The Japanese, particularly Toyota, were the originators of this approach to manufacturing. The Japanese success has been closely followed throughout the world, with the Koreans modelling the technique, and US companies such as the GM Saturn closely resembling lean systems.
The manufacturing and retail supply chain management in automobiles, but also in every other sector of economic activity, is closely following lean systems. This book is a very useful and immediate account of what this important production development and technique exactly is.
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on December 12, 1998
In "The Machine That Changed the World", Womack, along with several other individuals, give an analysis of the Automobile Industry within global boundaries. This book was the summarization of a five year, five million dollar study by the Massachusetts Institute of Technology. Analysis was provided for both foreign and domestic automobile manufacturers with an eye toward the future. This book spoke "globally" far earlier than it was hip to speak in such terms, analyzing such foreign automotive powers such as Toyota, with their Toyota Production System, perhaps the greatest example of Lean Manufacturing in the world. For anyone who would like to learn anything about the automobile industry in general, or even further, would like to learn about successful business practices, I highly recommend this text.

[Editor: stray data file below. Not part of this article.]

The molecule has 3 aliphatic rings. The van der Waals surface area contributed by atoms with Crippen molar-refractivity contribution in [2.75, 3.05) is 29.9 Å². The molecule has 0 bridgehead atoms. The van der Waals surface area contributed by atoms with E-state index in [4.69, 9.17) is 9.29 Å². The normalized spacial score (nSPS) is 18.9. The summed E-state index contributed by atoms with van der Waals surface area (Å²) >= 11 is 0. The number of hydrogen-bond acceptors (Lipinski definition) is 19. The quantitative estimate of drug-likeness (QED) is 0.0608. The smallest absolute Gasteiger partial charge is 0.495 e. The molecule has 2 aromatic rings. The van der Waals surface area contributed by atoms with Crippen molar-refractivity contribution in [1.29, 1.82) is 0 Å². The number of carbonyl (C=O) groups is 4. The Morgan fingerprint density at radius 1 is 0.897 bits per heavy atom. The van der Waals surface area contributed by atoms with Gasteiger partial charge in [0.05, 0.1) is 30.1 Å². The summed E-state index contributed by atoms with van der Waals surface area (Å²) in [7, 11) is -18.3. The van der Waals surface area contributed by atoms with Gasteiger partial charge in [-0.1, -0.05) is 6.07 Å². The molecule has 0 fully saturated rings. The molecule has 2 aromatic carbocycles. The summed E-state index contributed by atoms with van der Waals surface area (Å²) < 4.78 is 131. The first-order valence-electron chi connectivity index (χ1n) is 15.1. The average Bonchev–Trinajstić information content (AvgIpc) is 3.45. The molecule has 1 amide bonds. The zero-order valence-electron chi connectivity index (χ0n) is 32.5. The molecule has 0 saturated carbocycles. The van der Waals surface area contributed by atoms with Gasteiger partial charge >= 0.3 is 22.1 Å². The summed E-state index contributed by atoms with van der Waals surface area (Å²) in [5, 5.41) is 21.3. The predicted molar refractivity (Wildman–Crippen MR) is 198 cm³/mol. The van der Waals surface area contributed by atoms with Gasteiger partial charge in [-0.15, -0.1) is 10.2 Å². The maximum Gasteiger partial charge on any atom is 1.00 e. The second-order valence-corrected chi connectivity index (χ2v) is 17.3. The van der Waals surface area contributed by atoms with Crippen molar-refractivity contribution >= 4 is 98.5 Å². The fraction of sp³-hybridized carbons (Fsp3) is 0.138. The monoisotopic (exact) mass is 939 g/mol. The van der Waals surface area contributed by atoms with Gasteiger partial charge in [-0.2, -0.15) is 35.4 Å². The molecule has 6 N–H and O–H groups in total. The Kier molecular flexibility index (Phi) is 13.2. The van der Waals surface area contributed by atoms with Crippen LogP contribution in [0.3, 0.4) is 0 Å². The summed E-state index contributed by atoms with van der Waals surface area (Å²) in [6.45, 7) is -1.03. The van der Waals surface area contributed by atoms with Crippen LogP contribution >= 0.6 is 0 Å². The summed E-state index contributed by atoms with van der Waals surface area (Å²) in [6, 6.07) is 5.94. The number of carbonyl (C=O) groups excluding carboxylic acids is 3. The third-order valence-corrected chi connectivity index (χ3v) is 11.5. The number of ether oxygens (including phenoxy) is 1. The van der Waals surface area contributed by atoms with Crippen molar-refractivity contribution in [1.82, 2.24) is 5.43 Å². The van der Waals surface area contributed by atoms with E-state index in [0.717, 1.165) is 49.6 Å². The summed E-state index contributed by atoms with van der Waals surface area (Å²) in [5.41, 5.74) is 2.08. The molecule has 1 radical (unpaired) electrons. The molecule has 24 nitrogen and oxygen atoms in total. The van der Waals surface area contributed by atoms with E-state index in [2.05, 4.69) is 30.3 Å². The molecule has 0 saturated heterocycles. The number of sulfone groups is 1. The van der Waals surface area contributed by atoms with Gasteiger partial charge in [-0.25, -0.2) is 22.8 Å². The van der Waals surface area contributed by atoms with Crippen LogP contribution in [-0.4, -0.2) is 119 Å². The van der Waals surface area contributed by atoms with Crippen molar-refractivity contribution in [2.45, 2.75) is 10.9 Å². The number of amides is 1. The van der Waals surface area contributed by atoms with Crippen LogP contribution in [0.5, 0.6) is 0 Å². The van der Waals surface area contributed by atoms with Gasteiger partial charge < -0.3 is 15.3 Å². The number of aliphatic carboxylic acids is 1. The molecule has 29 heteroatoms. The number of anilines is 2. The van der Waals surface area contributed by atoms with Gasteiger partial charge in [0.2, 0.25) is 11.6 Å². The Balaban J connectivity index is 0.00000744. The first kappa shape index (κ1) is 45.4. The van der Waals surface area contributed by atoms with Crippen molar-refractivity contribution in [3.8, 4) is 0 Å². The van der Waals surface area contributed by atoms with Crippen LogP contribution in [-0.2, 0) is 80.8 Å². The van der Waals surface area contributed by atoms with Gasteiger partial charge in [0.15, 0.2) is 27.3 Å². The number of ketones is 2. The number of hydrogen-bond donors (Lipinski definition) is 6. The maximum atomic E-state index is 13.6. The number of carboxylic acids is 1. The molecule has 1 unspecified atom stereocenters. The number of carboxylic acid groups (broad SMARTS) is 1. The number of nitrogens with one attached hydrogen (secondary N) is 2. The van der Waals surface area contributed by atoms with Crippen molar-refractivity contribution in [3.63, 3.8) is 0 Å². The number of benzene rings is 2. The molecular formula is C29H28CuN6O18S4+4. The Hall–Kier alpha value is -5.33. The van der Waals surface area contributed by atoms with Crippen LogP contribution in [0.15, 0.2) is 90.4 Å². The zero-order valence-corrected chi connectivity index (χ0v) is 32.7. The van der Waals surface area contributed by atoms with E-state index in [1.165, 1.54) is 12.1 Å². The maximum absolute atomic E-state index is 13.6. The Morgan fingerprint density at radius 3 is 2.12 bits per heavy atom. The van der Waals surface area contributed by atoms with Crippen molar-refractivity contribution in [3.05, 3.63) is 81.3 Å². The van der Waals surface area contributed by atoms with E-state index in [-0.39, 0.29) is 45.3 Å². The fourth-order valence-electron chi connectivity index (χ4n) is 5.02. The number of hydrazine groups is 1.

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on May 26, 2001
The book was written in 1990 and most of the research was done in the mid-80s. The author is full of ideas on how lean production will save and revolutionize the world auto industry, but I'm interested to find out what's happened since then. One thing I find most interesting is that the author is particularly charmed by Toyota's use of many platforms and their economic feasibility due to their lean production techniques. This was true in the late 80s and early 90s, but was completely done away with until their recent SUV explosion, for the very reason that it was cost ineffective and nobody was buying their unnecessarily diverse models. At any rate, a good book, especially for one who has never heard of lean production before (such as I). I would really enjoy another book that gets more technically specific.
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on July 17, 1998